Despite the unpredictability, emergency services have increased their presence across online social media platforms. This need to be visible and heard has never been more important than during the COVID-19 pandemic. Jacob Waterall takes a closer look at what having them in our newsfeeds means, and how we can all benefit from this digital outreach.
It’s hard for me to remember a time when I wasn’t interested in the emergency services. I think the point of no return was my dad buying me a videotape about different types of fire engines aged 10. My little aspie mind was entranced by all the different machines with blue lights and sirens. The firefighters seemed like real superheroes defeating monster-like fires. A couple of decades later, my interest has widened to all emergency services – and those initial impressions remain. I can, with some confidence (as a bird-enthusiast would do with birds) tell a fire engine’s siren from an ambulance’s.
I think the point of no return was my dad buying me a videotape about different types of fire engines. My little aspie mind was entranced by all the different machines with blue lights and sirens.
Over the last few years, social media has played a more prominent role in the public’s opinion of emergency services. Many have an online presence, some with a single, centralised account, others allowing individual divisions and stations their own. Usually, they’re approached with caution, likely to lessen any risk of accountability should something be misinterpreted.
Before the outbreak, the services’ press and public image had been on a bit of a rollercoaster. Incidents like Grenfell cast doubt on official advice, and the police were often under fire in online videos of heated interactions with the public – many commenters lacking the full context of what happened before the camera was turned on.
Since the onset of the pandemic, the content has been changing. Emergency services face new challenges and responsibilities, and awareness of these challenges is being highlighted effectively online. Ambulance services have, as part of the NHS, played their role in spreading the message to ‘stay home’ and prevent the virus’ spread. After a blaze in Gleadless, the fire service started a campaign against garden fires, even encouraging people to sign a pledge and abstain from lighting more.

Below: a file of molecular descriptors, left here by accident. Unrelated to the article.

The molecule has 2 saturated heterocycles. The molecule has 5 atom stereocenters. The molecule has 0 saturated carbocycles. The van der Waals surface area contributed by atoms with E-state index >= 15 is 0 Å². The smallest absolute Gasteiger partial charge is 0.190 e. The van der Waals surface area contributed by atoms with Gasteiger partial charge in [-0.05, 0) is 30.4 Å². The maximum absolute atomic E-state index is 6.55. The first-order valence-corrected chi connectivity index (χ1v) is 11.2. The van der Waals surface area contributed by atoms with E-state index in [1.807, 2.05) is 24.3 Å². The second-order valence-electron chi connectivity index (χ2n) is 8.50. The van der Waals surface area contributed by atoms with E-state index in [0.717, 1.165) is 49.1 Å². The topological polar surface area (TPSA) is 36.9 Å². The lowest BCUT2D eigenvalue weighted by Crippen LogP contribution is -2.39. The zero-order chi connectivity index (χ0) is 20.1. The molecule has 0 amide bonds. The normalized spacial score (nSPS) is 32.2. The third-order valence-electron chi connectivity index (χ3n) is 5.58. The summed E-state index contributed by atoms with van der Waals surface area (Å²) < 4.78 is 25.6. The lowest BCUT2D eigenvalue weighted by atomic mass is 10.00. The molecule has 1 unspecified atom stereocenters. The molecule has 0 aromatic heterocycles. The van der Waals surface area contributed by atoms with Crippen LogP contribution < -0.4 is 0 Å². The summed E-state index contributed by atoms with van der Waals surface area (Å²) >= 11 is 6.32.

As police try to keep the streets clear, pictures shaming those flouting the rules have become common on their accounts. A tactic not without controversy. After the first weekend of lockdown, Derbyshire Constabulary posted a video taken by their Drone Policing Unit, featuring people walking into the Peak District from out of the area. This came under fire for being overly intrusive, with decrying commenters claiming they weren’t in the wrong, accusing the constabulary of being overzealous with their powers. Others defended the video for illustrating what isn’t acceptable. Personally, I felt the video was justified and effective; reiterating guidance at a stage where we weren’t certain people would obey restrictions over a weekend, and at a crucial time in the virus’ horrendous delayed peak. The fact it sparked a debate regarding keeping exercise local, to me, says it did its job.
Personally, I felt the video was justified and effective; reiterating guidance at a stage where we weren’t certain people would obey restrictions over a weekend, and at a crucial time in the virus’ horrendous delayed peak.
Reminding everyone of the rules is important, but it’s a difficult line to walk. We are more likely to listen if we feel it’s an actual person, rather than a badge, behind the messages. Yorkshire Ambulance’s Twitter feed did this by adding a series of images featuring tokens of appreciation they received, along with inspirational quotes from staff members, often stating how much they enjoy their jobs. With patients’ testimonials as part of an NHS-wide campaign; ‘Experience of Care Week 2020.’ It’s an important, emotive campaign, highlighting positivity at a time when the health service faces one of the most extreme challenges in its history.
While they still share a lot of information on how to keep safe, services have diversified their output to make it more engaging. One driving appeal of social media is getting a peek into the account owners’ lives. The emergency services are no exception. South Yorkshire Fire & Rescue’s output is a standout example of how to engage with the community while appealing to enthusiasts like me. I’ve praised them for this in their posting photos of their activities, and throwbacks to rescues of years gone by. My personal favourites are their enthralling cinematic images of recent incidents.
Their output has added more public-focused content too, including pictures of neighbourhood teams patrolling; adding a level of humanity to their activities. It’s common to see pictures of thank you messages to the NHS made out of protective clothing and equipment, as well as features highlighting staff volunteering in the community. They’ve even launched a new podcast featuring firefighters and control room staff. Additionally, they’ve reached out to those facing domestic violence in lockdown and encouraged anyone who needs help to seek it.
Humanising content is one thing, but getting people not normally interested to pay attention is another. Many accounts have approached this obstacle via entertainment. As viral videos and memes become ever-more popular, services’ pages have gradually gotten involved with these crazes with recreations of Gangnam Style, The Harlem Shake, The Running Man Challenge, and Baby Shark, mostly as amusing diversions.